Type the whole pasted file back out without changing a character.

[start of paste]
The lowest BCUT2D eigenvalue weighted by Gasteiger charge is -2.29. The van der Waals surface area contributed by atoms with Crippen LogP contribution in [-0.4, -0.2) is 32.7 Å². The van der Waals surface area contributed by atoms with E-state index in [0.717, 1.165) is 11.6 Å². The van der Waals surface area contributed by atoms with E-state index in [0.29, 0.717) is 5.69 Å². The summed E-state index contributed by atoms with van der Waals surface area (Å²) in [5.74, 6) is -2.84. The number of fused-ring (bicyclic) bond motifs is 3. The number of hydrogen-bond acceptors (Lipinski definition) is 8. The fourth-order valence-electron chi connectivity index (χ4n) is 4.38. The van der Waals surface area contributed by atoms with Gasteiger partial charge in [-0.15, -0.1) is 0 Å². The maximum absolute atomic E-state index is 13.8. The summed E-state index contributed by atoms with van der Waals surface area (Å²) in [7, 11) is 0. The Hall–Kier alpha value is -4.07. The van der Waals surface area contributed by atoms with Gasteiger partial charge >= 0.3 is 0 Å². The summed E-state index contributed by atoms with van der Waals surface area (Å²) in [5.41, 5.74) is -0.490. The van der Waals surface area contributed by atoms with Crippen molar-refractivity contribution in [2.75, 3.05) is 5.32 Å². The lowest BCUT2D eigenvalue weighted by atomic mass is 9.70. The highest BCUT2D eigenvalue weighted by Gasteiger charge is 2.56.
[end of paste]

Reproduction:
The lowest BCUT2D eigenvalue weighted by Gasteiger charge is -2.29. The van der Waals surface area contributed by atoms with Crippen LogP contribution in [-0.4, -0.2) is 32.7 Å². The van der Waals surface area contributed by atoms with E-state index in [0.717, 1.165) is 11.6 Å². The van der Waals surface area contributed by atoms with E-state index in [0.29, 0.717) is 5.69 Å². The summed E-state index contributed by atoms with van der Waals surface area (Å²) in [5.74, 6) is -2.84. The number of fused-ring (bicyclic) bond motifs is 3. The number of hydrogen-bond acceptors (Lipinski definition) is 8. The fourth-order valence-electron chi connectivity index (χ4n) is 4.38. The van der Waals surface area contributed by atoms with Gasteiger partial charge in [-0.15, -0.1) is 0 Å². The maximum absolute atomic E-state index is 13.8. The summed E-state index contributed by atoms with van der Waals surface area (Å²) in [7, 11) is 0. The Hall–Kier alpha value is -4.07. The van der Waals surface area contributed by atoms with Gasteiger partial charge >= 0.3 is 0 Å². The summed E-state index contributed by atoms with van der Waals surface area (Å²) in [5.41, 5.74) is -0.490. The van der Waals surface area contributed by atoms with Crippen molar-refractivity contribution in [2.75, 3.05) is 5.32 Å². The lowest BCUT2D eigenvalue weighted by atomic mass is 9.70. The highest BCUT2D eigenvalue weighted by Gasteiger charge is 2.56.